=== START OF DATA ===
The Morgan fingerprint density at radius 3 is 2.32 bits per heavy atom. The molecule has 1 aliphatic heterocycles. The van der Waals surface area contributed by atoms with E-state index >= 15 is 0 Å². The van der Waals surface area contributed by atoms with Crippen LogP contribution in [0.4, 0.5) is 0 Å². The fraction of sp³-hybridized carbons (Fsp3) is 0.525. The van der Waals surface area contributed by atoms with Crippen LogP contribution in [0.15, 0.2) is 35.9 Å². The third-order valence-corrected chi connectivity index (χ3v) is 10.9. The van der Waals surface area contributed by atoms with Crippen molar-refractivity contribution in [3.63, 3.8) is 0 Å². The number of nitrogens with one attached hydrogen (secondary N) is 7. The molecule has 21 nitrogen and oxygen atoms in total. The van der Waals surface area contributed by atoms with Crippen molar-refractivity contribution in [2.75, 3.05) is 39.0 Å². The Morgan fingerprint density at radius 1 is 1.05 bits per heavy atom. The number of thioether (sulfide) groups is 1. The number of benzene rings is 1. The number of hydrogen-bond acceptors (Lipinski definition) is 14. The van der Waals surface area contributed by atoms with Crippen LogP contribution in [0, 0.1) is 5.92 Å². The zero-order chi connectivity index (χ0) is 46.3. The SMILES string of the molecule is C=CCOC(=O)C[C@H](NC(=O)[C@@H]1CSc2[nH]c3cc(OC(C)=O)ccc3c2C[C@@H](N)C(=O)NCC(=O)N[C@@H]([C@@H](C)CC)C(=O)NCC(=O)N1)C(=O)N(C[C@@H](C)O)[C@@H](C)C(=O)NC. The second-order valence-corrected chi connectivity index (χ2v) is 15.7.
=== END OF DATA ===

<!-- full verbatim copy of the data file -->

The Morgan fingerprint density at radius 3 is 2.32 bits per heavy atom. The molecule has 1 aliphatic heterocycles. The van der Waals surface area contributed by atoms with E-state index >= 15 is 0 Å². The van der Waals surface area contributed by atoms with Crippen LogP contribution in [0.4, 0.5) is 0 Å². The fraction of sp³-hybridized carbons (Fsp3) is 0.525. The van der Waals surface area contributed by atoms with Crippen LogP contribution in [0.15, 0.2) is 35.9 Å². The third-order valence-corrected chi connectivity index (χ3v) is 10.9. The van der Waals surface area contributed by atoms with Crippen molar-refractivity contribution in [3.63, 3.8) is 0 Å². The number of nitrogens with one attached hydrogen (secondary N) is 7. The molecule has 21 nitrogen and oxygen atoms in total. The van der Waals surface area contributed by atoms with Crippen molar-refractivity contribution in [2.75, 3.05) is 39.0 Å². The Morgan fingerprint density at radius 1 is 1.05 bits per heavy atom. The number of thioether (sulfide) groups is 1. The number of benzene rings is 1. The number of hydrogen-bond acceptors (Lipinski definition) is 14. The van der Waals surface area contributed by atoms with Crippen LogP contribution in [0, 0.1) is 5.92 Å². The zero-order chi connectivity index (χ0) is 46.3. The SMILES string of the molecule is C=CCOC(=O)C[C@H](NC(=O)[C@@H]1CSc2[nH]c3cc(OC(C)=O)ccc3c2C[C@@H](N)C(=O)NCC(=O)N[C@@H]([C@@H](C)CC)C(=O)NCC(=O)N1)C(=O)N(C[C@@H](C)O)[C@@H](C)C(=O)NC. The second-order valence-corrected chi connectivity index (χ2v) is 15.7.